This one, Cleary told me, is “kind of a play on Sunday dinner.” For a brief moment I worried that it was going to taste like chicken cutlets with mushrooms and discussions of why I’m failing math class, but then it became clear that he was, instead, describing British Sunday dinners.
“This is one of the dishes that work really well when it’s cold out,” Cleary said. That, in case you were wondering, is conclusive proof that Toronto FC learned a lot from hosting the MLS Cup final last year.
Dare I mention that at this point we were only halfway through the menu?
Pork Belly Banh Mi
Last year, Toronto FC served a beef banh mi. The club, I’m told, has a long and proud history of serving the Vietnamese sandwich. Cleary and Zielinski pointed out that other stadiums are just now catching on to the banh mi trend, whereas they’ve been doing it for years.
That expertise does show in the pickled vegetables on the sandwich that mercifully cut through the fat of the pork belly. They are so effective that I briefly considered asking for a jar of pickles that I might use to mitigate the impact of this tasting on my fat belly.
Chickpea and Tahini Wrap
This is the second item for vegetarians and served as a merciful respite between pork belly-larded items. I will simply note that the chickpeas were remarkably crispy and the turnip pickle — like most things in life — couldn’t compare to the banh mi’s carrot pickle. This wrap, however, was one of the few dishes not to fill me with a profound self-loathing.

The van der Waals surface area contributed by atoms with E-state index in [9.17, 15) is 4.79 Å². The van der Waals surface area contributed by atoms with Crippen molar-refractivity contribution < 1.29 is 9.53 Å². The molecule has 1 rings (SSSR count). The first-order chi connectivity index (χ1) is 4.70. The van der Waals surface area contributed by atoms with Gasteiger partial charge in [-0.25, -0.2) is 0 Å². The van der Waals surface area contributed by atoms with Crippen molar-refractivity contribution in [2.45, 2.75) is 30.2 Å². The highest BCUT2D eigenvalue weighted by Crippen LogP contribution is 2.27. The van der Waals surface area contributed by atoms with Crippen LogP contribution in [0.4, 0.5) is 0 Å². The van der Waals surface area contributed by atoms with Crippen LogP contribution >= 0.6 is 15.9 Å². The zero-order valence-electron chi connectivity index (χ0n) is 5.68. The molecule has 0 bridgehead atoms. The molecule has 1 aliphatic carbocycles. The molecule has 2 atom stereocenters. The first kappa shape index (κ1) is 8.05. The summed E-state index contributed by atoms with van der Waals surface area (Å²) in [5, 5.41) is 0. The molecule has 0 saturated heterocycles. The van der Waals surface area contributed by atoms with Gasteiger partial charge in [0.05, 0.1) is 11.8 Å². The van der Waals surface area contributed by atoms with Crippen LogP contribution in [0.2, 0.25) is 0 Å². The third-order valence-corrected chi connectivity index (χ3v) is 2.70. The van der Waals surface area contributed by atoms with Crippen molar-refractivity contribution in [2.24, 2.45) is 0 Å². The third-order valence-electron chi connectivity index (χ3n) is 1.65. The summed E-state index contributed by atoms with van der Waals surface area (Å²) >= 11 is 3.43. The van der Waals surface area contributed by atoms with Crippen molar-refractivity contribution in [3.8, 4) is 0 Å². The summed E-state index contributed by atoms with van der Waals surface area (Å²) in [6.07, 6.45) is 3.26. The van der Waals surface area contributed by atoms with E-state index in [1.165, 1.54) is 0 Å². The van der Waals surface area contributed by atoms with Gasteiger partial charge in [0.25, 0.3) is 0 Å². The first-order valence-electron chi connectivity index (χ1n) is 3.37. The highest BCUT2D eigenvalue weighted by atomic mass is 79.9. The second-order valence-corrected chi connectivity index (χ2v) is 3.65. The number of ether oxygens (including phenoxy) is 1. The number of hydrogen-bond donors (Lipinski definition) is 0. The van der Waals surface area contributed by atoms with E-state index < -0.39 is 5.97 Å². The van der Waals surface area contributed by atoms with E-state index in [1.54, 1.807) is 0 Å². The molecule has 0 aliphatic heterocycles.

“We’ve spread this out throughout the stadium,” Cleary said. In practice, you can walk to other sections for food, but he is aware that rarely happens. This approach to vegetarian fare, then, ensures you can get it “no matter where you’re sitting.”
Apparently the goal with this one was to do more than the basic “fries plus curd plus sauce equals poutine” approach to tater-based dishes. Mission accomplished. The Peruvian pepper aioli proved refreshing enough to momentarily distract from the fact that I had just consumed my eighth course in 20-something minutes.
The pretzel arrives in the same kind of box used to deliver pizza to a family of four. This allows for the diner to briefly believe that it’ll be a delicate item in an oversized package when, in fact, is bigger than the average human’s head. It is, however, a nice and warm pretzel served with cheese and tomato-based sauces. I took a bite and considered how this was supposed to be the first week of a diet. Oops?
When I arrived at BMO field, I was told the tasting would proceed from the heaviest item to the lightest, which definitely explains how the occasion ended with a trip to a porchetta bar. There was a whole roast pig being disassembled, dripped in juices, garnished with arugula and truffle aioli, and placed in a bun. Such a bar used to only exist on the stadium’s east side, but will henceforth also have a presence on the west stand as well.
Toronto FC icon Steven Caldwell somehow managed to eat the porchetta sandwich while preserving his dignity. Unlike me, he did not emit profuse meat sweats that suggest an alternate meaning for our third course, dipped beef. Nothing dripped on his crisp suit. What a pro.
The sandwich, however, is tasty, and denizens of the western stand will surely rejoice at its arrival. Good for them. Meanwhile, I left to take an extended nap and considered what it might be like to contract gout.
For everyone else, enjoy responsibly at the season opener.